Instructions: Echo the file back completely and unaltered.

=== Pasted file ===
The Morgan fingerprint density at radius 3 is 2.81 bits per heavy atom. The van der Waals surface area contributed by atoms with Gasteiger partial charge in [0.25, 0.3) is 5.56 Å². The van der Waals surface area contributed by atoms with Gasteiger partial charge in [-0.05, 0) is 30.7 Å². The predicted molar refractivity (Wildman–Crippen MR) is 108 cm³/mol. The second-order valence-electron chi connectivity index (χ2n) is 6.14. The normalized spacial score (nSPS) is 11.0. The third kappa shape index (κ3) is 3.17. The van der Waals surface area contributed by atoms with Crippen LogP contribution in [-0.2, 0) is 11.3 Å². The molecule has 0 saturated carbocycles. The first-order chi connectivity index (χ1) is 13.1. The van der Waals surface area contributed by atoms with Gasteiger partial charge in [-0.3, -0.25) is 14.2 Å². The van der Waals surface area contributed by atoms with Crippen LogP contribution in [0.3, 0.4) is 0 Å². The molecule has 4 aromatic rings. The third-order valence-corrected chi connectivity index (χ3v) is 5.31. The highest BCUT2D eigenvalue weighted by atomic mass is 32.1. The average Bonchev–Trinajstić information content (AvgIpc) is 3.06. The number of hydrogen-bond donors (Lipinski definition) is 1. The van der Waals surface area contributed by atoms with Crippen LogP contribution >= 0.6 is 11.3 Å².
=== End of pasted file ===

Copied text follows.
The Morgan fingerprint density at radius 3 is 2.81 bits per heavy atom. The van der Waals surface area contributed by atoms with Gasteiger partial charge in [0.25, 0.3) is 5.56 Å². The van der Waals surface area contributed by atoms with Gasteiger partial charge in [-0.05, 0) is 30.7 Å². The predicted molar refractivity (Wildman–Crippen MR) is 108 cm³/mol. The second-order valence-electron chi connectivity index (χ2n) is 6.14. The normalized spacial score (nSPS) is 11.0. The third kappa shape index (κ3) is 3.17. The van der Waals surface area contributed by atoms with Crippen LogP contribution in [-0.2, 0) is 11.3 Å². The molecule has 0 saturated carbocycles. The first-order chi connectivity index (χ1) is 13.1. The van der Waals surface area contributed by atoms with Gasteiger partial charge in [-0.3, -0.25) is 14.2 Å². The van der Waals surface area contributed by atoms with Crippen LogP contribution in [0.3, 0.4) is 0 Å². The molecule has 4 aromatic rings. The third-order valence-corrected chi connectivity index (χ3v) is 5.31. The highest BCUT2D eigenvalue weighted by atomic mass is 32.1. The average Bonchev–Trinajstić information content (AvgIpc) is 3.06. The number of hydrogen-bond donors (Lipinski definition) is 1. The van der Waals surface area contributed by atoms with Crippen LogP contribution >= 0.6 is 11.3 Å².